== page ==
Today’s the Feast of St. Andrew. On the lakeshore in Galilee Jesus called him along with his brother Simon Peter to follow him. The gospels concentrate on what Jesus said and did and offer only a few details about Andrew and the other disciples.
What, then, do we know about him?
He’s a fisherman, of course. Andrew is a Greek name. The area around the Sea of Galilee was multi-cultural. Would that explain why his Jewish family gave him that name? They came originally from Bethsaida, a trading town. recently excavated along the Sea of Galilee. The family located afterwards in Capernaum. Bethsaida had a substantial Greek population. Did Andrew speak some Greek?
If so, that may be why later in John’s gospel, Andrew and Philip bring some Greek pilgrims to Jesus before his death in Jerusalem. Jesus, rejoicing, sees them as signs that his passion and glorification will draw all nations to him. One can sees why the Greek church has Andrew for its chief patron: he introduced them to Jesus.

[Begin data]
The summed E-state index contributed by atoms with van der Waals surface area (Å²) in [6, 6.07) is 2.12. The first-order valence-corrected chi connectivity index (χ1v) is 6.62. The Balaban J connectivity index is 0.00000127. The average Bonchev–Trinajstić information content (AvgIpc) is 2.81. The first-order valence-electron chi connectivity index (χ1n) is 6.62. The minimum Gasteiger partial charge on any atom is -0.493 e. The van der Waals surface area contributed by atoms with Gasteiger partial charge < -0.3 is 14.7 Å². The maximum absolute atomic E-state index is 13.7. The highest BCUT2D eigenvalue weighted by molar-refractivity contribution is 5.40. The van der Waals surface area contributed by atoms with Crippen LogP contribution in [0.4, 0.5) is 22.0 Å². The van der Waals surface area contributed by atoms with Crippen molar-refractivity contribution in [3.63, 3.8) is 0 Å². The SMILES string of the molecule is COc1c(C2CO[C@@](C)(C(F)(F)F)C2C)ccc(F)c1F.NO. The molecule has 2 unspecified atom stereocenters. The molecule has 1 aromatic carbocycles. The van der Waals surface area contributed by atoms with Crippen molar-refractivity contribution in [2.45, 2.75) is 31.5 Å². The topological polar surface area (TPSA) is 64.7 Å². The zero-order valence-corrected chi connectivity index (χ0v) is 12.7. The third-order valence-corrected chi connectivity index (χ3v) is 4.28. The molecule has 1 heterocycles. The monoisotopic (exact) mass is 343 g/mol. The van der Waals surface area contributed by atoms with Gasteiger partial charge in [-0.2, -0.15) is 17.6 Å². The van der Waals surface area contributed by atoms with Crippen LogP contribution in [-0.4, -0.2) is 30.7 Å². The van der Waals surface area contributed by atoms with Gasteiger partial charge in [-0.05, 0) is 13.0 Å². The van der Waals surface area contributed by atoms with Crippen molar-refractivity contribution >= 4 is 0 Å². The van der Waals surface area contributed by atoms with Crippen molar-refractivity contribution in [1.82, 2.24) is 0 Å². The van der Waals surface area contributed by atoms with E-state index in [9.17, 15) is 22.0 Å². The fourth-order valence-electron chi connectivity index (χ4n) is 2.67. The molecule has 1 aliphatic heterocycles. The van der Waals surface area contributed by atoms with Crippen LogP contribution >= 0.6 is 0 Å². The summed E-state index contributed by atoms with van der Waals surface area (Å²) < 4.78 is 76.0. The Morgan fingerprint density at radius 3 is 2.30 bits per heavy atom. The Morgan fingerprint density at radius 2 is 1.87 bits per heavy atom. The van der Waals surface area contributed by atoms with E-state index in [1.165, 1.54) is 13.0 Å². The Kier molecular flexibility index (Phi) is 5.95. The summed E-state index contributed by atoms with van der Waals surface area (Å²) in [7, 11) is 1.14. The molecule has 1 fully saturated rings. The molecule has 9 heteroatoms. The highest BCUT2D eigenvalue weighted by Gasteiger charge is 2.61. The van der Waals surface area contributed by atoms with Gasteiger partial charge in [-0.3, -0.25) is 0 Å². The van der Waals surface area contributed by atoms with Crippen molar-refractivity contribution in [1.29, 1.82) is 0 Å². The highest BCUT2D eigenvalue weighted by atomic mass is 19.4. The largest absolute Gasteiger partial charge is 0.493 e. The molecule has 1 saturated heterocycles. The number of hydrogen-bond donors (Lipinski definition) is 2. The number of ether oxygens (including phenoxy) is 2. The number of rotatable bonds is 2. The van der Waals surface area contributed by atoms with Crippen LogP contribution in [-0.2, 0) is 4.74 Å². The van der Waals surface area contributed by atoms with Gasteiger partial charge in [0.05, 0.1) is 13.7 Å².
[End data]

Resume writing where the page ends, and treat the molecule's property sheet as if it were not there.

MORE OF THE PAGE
Can we also see Andrew as someone interested in religious questions? He’s described as a disciple of John the Baptist, and John pointed Jesus out to him. Jesus then invited Andrew and another disciple to stay for a day with him. “Come and see.” Afterwards, Andrew “found his brother Simon and said to him ‘We have found the Messiah.’” (John 1,35-41)
For the Greek Church Andrew is the first of the apostles because he’s the first to follow Jesus; then he calls his brother. The letter to the Romans, the first reading for his feast in the Roman Catholic liturgy, stresses there is no distinction between Jew and Greek, and praises the messenger who brings God’s word to others. Tradition says he brought the gospel to Greek speaking people. It also claims that Andrew was crucified on the beach at Patras in Greece. Besides Greece, Andrew’s also the patron of Russia and Scotland.
We ask you, O Lord,
that, just as the blessed Apostle Andrew
was for your Church a preacher and pastor,
so he may be for us a constant intercessor before you.